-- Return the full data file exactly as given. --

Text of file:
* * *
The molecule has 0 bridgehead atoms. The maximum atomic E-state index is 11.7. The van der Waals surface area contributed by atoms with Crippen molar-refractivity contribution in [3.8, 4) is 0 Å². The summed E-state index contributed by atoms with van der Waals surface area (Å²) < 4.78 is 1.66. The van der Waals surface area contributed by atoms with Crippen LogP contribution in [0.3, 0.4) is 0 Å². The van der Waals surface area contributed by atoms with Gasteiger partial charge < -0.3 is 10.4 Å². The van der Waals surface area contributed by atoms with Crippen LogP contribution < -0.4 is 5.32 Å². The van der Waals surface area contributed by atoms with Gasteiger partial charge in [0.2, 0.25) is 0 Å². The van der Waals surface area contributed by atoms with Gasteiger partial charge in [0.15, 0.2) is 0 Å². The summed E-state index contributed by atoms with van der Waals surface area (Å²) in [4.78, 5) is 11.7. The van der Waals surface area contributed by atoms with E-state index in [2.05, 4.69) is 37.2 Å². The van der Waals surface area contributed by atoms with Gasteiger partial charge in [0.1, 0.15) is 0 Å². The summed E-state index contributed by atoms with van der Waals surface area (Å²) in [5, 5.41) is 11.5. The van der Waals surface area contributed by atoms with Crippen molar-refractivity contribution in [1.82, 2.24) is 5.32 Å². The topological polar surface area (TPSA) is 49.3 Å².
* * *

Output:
The molecule has 0 bridgehead atoms. The maximum atomic E-state index is 11.7. The van der Waals surface area contributed by atoms with Crippen molar-refractivity contribution in [3.8, 4) is 0 Å². The summed E-state index contributed by atoms with van der Waals surface area (Å²) < 4.78 is 1.66. The van der Waals surface area contributed by atoms with Crippen LogP contribution in [0.3, 0.4) is 0 Å². The van der Waals surface area contributed by atoms with Gasteiger partial charge < -0.3 is 10.4 Å². The van der Waals surface area contributed by atoms with Crippen LogP contribution < -0.4 is 5.32 Å². The van der Waals surface area contributed by atoms with Gasteiger partial charge in [0.2, 0.25) is 0 Å². The van der Waals surface area contributed by atoms with Gasteiger partial charge in [0.15, 0.2) is 0 Å². The summed E-state index contributed by atoms with van der Waals surface area (Å²) in [4.78, 5) is 11.7. The van der Waals surface area contributed by atoms with E-state index in [2.05, 4.69) is 37.2 Å². The van der Waals surface area contributed by atoms with Gasteiger partial charge in [0.1, 0.15) is 0 Å². The summed E-state index contributed by atoms with van der Waals surface area (Å²) in [5, 5.41) is 11.5. The van der Waals surface area contributed by atoms with Crippen molar-refractivity contribution in [1.82, 2.24) is 5.32 Å². The topological polar surface area (TPSA) is 49.3 Å².